With the U.S. Republican and Democratic national conventions taking place this week and next week, Tim Beal examines what U.S. policy vis a vis Korea may look like in the first year of the next administration. The following is an expanded version of his previous article published in NK News and is part 1 of a 2-part series.  

A look ahead at US Korea policy after the election

By Tim Beal

A huge amount has been written, and will continue to be written, about US foreign policy under the next president, and a fair amount of that focuses on Korea.  At the time of writing, mid-2016, there are two candidates, Hillary Clinton and Donald Trump, with Clinton leading in the polls. This essay will focus on Clinton for three reasons.

Three Reasons to focus on Hillary Clinton

Firstly there is her lead in the polls. In some governance systems, the British for example, a defeated candidate for the top job can remain a potent, if wounded, political force. Not so in America where a defeated presidential candidate has no currency. Moreover, Trump is so at odds with his party that his foreign policies will not attract much attention if he loses.

Secondly it is difficult to know what his foreign policies actually are and what they would mean in practice. There is always a gap, often a huge one, as Barack Obama most recently has demonstrated, between the policies of the candidate and those of the president.  This is partly because of electoral opportunism – saying what you think will bring in votes irrespective of whether you think it is a good idea or can be implemented – and partly because of the difficulties of implementation in a dysfunctional, fractured governance system. But the difficulties with Trump are different. It is not so much that he is lying but that he often doesn’t make much sense. Take, for instance, his pronouncements on North Korea.  He brings forward a simplistic version of current, ineffective policies asserting that he will make them work because of his magic touch (‘we have the leverage’):

The list of humiliations go on and on and on. President Obama watches helplessly as North Korea increases its aggression and expands further and further with its nuclear reach.

Our president has allowed China to continue its economic assault on American jobs and wealth, refusing to enforce trade deals and apply leverage on China necessary to rein in North Korea. We have the leverage. We have the power over China, economic power, and people don’t understand it. And with that economic power, we can rein in and we can get them to do what they have to do with North Korea, which is totally out of control.

The ‘China hope’ policy has long been a staple illusion. It won’t work because it is built on a logical fallacy. America’s North Korea policy is a subset of its China policy, and the subjugation of the DPRK (considered ‘out of control’ and thus must be brought under control) is a stepping stone to the taming and fragmentation of China and its removal as a competitor to American hegemony.  It is unlikely that China will so easily acquiesce in its own destruction.

Sometimes his comments are couched in embarrassingly juvenile terms with no indication that he has any new policies which will deliver better outcomes.  “Who the hell cares? I’ll speak to anybody. Who knows?” Trump said, according to United Press International. He said the negotiation would not include formal state relations:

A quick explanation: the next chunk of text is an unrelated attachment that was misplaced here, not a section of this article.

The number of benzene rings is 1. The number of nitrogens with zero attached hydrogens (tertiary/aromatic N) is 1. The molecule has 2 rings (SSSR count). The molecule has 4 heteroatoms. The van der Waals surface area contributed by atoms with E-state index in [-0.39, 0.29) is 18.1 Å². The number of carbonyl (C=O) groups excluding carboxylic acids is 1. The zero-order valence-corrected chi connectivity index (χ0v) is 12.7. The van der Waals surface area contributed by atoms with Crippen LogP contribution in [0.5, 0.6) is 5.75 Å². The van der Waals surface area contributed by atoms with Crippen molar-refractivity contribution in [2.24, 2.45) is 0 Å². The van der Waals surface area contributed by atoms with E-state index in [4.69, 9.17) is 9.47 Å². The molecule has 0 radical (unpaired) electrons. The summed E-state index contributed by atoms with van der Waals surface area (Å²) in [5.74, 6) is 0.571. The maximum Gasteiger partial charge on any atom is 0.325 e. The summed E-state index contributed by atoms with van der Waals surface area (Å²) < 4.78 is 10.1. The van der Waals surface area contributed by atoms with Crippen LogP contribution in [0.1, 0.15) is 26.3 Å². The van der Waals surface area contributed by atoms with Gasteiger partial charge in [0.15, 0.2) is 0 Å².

I wouldn’t go there, that I can tell you. If he came here, I’d accept him, but I wouldn’t give him a state dinner like we do for China and all these other people that rip us off when we give them these big state dinners.

We give them state dinners like you’ve never seen. We shouldn’t have dinners at all. We should be eating a hamburger on a conference table, and we should make better deals with China and others.

Trump said the odds of successfully persuading Kim to give up his nuclear weapons and long-range missiles are “low,” with a 10 to 20 percent chance.

As with negotiation, so with military action, he does no more than repeat old policies, the first time as tragedy, the second time as farce. “What would I do in North Korea?” the U.S. Republican presidential candidate wrote in his book “The America We Deserve.” [published in 2000] “Fair question. It’s easy to point out the problem, but what should be done to solve it? Am I ready to bomb this reactor? You’re damned right.”

In the book, Trump said he does not advocate a nuclear war, but if negotiations between the North and the U.S. fail, he would support a “surgical strike” against the North before the state poses a real threat:

I am not trigger-happy, but as president I would be prepared to order a strike – using conventional weapons – against North Korean targets, if it prevented nuclear blackmail or the nuclear destruction of the U.S. population.

The ‘military option’ of surgical strikes at Yongbyon has been examined by the last three administrations, at least since 1994, and rejected.

Trump and Reagan


Bruce Cumings has compared Trump with another ‘show business president’, Ronald Reagan, and has pointed out that Trump has the dangerous combination of ignorance, narcissism and energy:

What is most dangerous is what is inside Trump’s head — where you find basically nothing that would indicate that he knows anything about the rest of the world…